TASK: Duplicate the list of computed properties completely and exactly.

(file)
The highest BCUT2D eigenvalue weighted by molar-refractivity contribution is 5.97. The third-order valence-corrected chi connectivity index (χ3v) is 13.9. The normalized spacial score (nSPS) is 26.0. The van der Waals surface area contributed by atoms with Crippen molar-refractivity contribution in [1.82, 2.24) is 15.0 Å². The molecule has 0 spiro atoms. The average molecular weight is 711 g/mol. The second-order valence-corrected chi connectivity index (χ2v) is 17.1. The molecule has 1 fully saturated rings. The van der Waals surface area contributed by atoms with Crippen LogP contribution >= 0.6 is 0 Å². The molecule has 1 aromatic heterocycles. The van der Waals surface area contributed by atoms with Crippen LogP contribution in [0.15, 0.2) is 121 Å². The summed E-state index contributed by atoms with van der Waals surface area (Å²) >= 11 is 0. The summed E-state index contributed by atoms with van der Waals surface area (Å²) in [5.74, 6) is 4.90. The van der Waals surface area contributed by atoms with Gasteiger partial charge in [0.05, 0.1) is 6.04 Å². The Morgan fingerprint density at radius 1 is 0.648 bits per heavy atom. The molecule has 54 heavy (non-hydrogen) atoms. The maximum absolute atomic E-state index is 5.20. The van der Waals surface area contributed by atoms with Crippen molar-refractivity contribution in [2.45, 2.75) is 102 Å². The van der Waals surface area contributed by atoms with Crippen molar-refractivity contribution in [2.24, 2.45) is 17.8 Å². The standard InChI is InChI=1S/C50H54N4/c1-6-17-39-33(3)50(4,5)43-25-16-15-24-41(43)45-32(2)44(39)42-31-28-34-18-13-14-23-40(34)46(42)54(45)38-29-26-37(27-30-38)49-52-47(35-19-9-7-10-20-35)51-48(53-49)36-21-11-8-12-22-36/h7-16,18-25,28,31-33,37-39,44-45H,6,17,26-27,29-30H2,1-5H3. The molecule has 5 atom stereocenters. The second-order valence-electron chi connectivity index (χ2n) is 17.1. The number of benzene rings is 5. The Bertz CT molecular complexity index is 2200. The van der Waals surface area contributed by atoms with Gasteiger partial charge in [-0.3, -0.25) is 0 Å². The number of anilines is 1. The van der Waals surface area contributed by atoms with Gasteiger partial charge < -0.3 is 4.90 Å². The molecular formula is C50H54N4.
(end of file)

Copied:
The highest BCUT2D eigenvalue weighted by molar-refractivity contribution is 5.97. The third-order valence-corrected chi connectivity index (χ3v) is 13.9. The normalized spacial score (nSPS) is 26.0. The van der Waals surface area contributed by atoms with Crippen molar-refractivity contribution in [1.82, 2.24) is 15.0 Å². The molecule has 0 spiro atoms. The average molecular weight is 711 g/mol. The second-order valence-corrected chi connectivity index (χ2v) is 17.1. The molecule has 1 fully saturated rings. The van der Waals surface area contributed by atoms with Crippen LogP contribution >= 0.6 is 0 Å². The molecule has 1 aromatic heterocycles. The van der Waals surface area contributed by atoms with Crippen LogP contribution in [0.15, 0.2) is 121 Å². The summed E-state index contributed by atoms with van der Waals surface area (Å²) >= 11 is 0. The summed E-state index contributed by atoms with van der Waals surface area (Å²) in [5.74, 6) is 4.90. The van der Waals surface area contributed by atoms with Gasteiger partial charge in [0.05, 0.1) is 6.04 Å². The Morgan fingerprint density at radius 1 is 0.648 bits per heavy atom. The molecule has 54 heavy (non-hydrogen) atoms. The maximum absolute atomic E-state index is 5.20. The van der Waals surface area contributed by atoms with Crippen molar-refractivity contribution in [2.45, 2.75) is 102 Å². The van der Waals surface area contributed by atoms with Crippen molar-refractivity contribution in [2.24, 2.45) is 17.8 Å². The standard InChI is InChI=1S/C50H54N4/c1-6-17-39-33(3)50(4,5)43-25-16-15-24-41(43)45-32(2)44(39)42-31-28-34-18-13-14-23-40(34)46(42)54(45)38-29-26-37(27-30-38)49-52-47(35-19-9-7-10-20-35)51-48(53-49)36-21-11-8-12-22-36/h7-16,18-25,28,31-33,37-39,44-45H,6,17,26-27,29-30H2,1-5H3. The molecule has 5 atom stereocenters. The second-order valence-electron chi connectivity index (χ2n) is 17.1. The number of benzene rings is 5. The Bertz CT molecular complexity index is 2200. The van der Waals surface area contributed by atoms with Gasteiger partial charge in [-0.3, -0.25) is 0 Å². The number of anilines is 1. The van der Waals surface area contributed by atoms with Gasteiger partial charge < -0.3 is 4.90 Å². The molecular formula is C50H54N4.